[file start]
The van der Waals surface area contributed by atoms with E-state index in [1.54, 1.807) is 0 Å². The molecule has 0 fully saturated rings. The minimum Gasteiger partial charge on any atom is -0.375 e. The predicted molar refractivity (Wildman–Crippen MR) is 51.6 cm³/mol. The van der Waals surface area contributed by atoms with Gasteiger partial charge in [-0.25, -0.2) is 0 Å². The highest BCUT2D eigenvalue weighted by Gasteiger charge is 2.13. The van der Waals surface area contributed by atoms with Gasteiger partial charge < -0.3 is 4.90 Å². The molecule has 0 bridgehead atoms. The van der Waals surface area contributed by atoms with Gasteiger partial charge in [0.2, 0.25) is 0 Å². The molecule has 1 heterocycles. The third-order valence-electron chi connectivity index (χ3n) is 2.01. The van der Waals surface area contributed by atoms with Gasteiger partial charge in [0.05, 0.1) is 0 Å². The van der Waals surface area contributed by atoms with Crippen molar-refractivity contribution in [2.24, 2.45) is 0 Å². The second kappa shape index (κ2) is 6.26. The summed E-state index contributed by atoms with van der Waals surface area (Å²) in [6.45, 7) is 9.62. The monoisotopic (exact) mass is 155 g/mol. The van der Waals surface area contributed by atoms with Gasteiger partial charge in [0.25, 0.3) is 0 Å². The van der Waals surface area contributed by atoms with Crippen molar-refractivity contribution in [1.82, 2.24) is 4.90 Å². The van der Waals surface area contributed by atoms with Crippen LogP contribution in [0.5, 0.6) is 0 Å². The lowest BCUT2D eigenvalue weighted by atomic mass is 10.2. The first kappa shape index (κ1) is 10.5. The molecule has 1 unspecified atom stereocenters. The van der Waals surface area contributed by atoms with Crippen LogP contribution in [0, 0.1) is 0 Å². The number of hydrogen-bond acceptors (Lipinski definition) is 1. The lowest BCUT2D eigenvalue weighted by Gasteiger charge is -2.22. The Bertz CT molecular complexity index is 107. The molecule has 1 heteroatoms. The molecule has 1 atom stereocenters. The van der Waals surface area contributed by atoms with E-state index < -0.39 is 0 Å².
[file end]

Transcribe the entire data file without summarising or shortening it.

The van der Waals surface area contributed by atoms with E-state index in [1.54, 1.807) is 0 Å². The molecule has 0 fully saturated rings. The minimum Gasteiger partial charge on any atom is -0.375 e. The predicted molar refractivity (Wildman–Crippen MR) is 51.6 cm³/mol. The van der Waals surface area contributed by atoms with Gasteiger partial charge in [-0.25, -0.2) is 0 Å². The highest BCUT2D eigenvalue weighted by Gasteiger charge is 2.13. The van der Waals surface area contributed by atoms with Gasteiger partial charge < -0.3 is 4.90 Å². The molecule has 0 bridgehead atoms. The van der Waals surface area contributed by atoms with Gasteiger partial charge in [0.2, 0.25) is 0 Å². The molecule has 1 heterocycles. The third-order valence-electron chi connectivity index (χ3n) is 2.01. The van der Waals surface area contributed by atoms with Gasteiger partial charge in [0.05, 0.1) is 0 Å². The van der Waals surface area contributed by atoms with Crippen molar-refractivity contribution in [2.24, 2.45) is 0 Å². The second kappa shape index (κ2) is 6.26. The summed E-state index contributed by atoms with van der Waals surface area (Å²) in [6.45, 7) is 9.62. The monoisotopic (exact) mass is 155 g/mol. The van der Waals surface area contributed by atoms with Gasteiger partial charge in [0.25, 0.3) is 0 Å². The van der Waals surface area contributed by atoms with Crippen molar-refractivity contribution in [1.82, 2.24) is 4.90 Å². The van der Waals surface area contributed by atoms with Crippen LogP contribution in [0.5, 0.6) is 0 Å². The lowest BCUT2D eigenvalue weighted by atomic mass is 10.2. The first kappa shape index (κ1) is 10.5. The molecule has 1 unspecified atom stereocenters. The van der Waals surface area contributed by atoms with Crippen LogP contribution in [0, 0.1) is 0 Å². The number of hydrogen-bond acceptors (Lipinski definition) is 1. The lowest BCUT2D eigenvalue weighted by Gasteiger charge is -2.22. The Bertz CT molecular complexity index is 107. The molecule has 1 heteroatoms. The molecule has 1 atom stereocenters. The van der Waals surface area contributed by atoms with E-state index < -0.39 is 0 Å².